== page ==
On May 18, 2012, the Kentucky Court of Appeals rendered a decision that is important to every Kentucky entity that maintains insurance coverage for the benefit of its directors and officers.
In Lake Cumberland Resort Cmty. Ass’n v. Auto Owners Ins. Co., the Court of Appeals affirmed the Pulaski Circuit Court’s ruling that Auto Owners was not obligated to provide coverage under the directors and officers policy it maintained for the Association and its officers and directors based on a policy exclusion. The policy had an exclusion for any claim for which the Association’s officers and directors had a right to receive indemnity from the Association, and the Association’s Articles of Incorporation provided indemnification rights for its officers and directors.
The dispute arose when members of the Association brought claims against the Association, its board, and its officers relating to actions of management. The Association and its board and officers sought coverage under the Auto Owners “D & O” policy. The policy contained an exclusion for any claim for which the officer or director received or had a right to receive indemnity from the Association. The Association’s Articles of Incorporation provided for mandatory indemnification of its directors and officers to the extent permitted by law.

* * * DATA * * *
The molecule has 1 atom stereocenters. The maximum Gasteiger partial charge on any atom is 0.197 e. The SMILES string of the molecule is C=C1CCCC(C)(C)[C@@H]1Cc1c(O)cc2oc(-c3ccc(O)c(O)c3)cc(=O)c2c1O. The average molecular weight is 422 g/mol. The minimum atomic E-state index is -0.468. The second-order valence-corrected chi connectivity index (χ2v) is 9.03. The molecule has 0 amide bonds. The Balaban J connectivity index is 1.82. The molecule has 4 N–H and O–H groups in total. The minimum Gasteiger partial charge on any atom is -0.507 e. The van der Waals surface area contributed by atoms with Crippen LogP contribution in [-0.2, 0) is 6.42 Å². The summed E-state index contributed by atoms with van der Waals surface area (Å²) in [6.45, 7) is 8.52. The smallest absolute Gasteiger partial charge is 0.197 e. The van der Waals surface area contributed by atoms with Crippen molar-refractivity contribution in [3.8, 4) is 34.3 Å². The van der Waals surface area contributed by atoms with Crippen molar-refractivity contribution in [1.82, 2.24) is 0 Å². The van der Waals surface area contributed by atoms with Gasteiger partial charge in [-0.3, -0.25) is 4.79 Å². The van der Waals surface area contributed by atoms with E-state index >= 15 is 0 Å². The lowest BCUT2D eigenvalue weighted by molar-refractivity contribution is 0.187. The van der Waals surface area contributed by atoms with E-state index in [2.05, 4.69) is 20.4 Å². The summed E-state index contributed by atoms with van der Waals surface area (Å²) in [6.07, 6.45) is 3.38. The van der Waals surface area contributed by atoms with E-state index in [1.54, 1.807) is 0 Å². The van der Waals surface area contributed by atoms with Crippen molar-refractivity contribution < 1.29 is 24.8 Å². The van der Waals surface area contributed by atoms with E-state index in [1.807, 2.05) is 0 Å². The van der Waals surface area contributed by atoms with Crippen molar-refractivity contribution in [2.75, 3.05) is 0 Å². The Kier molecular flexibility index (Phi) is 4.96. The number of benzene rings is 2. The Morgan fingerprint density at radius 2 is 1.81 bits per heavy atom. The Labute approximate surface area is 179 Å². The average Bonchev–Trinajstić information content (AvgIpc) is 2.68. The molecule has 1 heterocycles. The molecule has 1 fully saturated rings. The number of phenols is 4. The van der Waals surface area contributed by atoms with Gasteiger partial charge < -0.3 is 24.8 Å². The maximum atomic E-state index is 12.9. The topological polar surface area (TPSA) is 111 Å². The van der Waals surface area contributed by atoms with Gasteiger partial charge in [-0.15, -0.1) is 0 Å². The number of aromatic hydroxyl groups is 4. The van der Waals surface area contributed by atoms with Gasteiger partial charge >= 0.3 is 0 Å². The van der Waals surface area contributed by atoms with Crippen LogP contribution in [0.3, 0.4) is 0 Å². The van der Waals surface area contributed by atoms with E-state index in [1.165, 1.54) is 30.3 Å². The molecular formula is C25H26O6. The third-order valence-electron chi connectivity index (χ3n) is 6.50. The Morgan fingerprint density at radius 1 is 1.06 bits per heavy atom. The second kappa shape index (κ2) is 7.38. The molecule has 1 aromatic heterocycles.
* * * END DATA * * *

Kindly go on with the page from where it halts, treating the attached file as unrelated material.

After initially providing coverage, Auto Owners intervened in the litigation and sought declaratory relief confirming that it had no obligation to defend the Association, its board or officers based on the policy exclusion. Concluding the insurer’s denial of coverage was proper, the Circuit Court granted the insurer’s motion for summary judgment.
The Association appealed and the Kentucky Court of Appeals upheld the Circuit Court’s decision, reasoning that the Articles of Incorporation triggered the exclusion, which the Court held was “clear and unambiguous” in the policy. The Court further held that the basis for the exclusion, the existence of the indemnity rights, was within the control of the Association, and the Association could have removed that provision from its articles at any time to eliminate the indemnification rights in light of the policy exclusion. Further, the Court noted that the Association knew (or should have known), at the time the policy was acquired, how the indemnity obligation in its articles would affect coverage under the policy.
The Court of Appeals rejected the Association’s arguments that the indemnity exclusion contravened public policy, rendered the coverage illusory and that the exclusion did not apply to the coverage claimed by the Association itself.
The ruling is significant for any Kentucky entity that maintains directors and officers insurance coverage. Every Kentucky entity with such coverage should determine whether or not such exclusion exists in its policy. If the policy has an indemnity exclusion, the entity should review its charter documents to analyze the impact that indemnification obligations therein might have on the directors and officers coverage.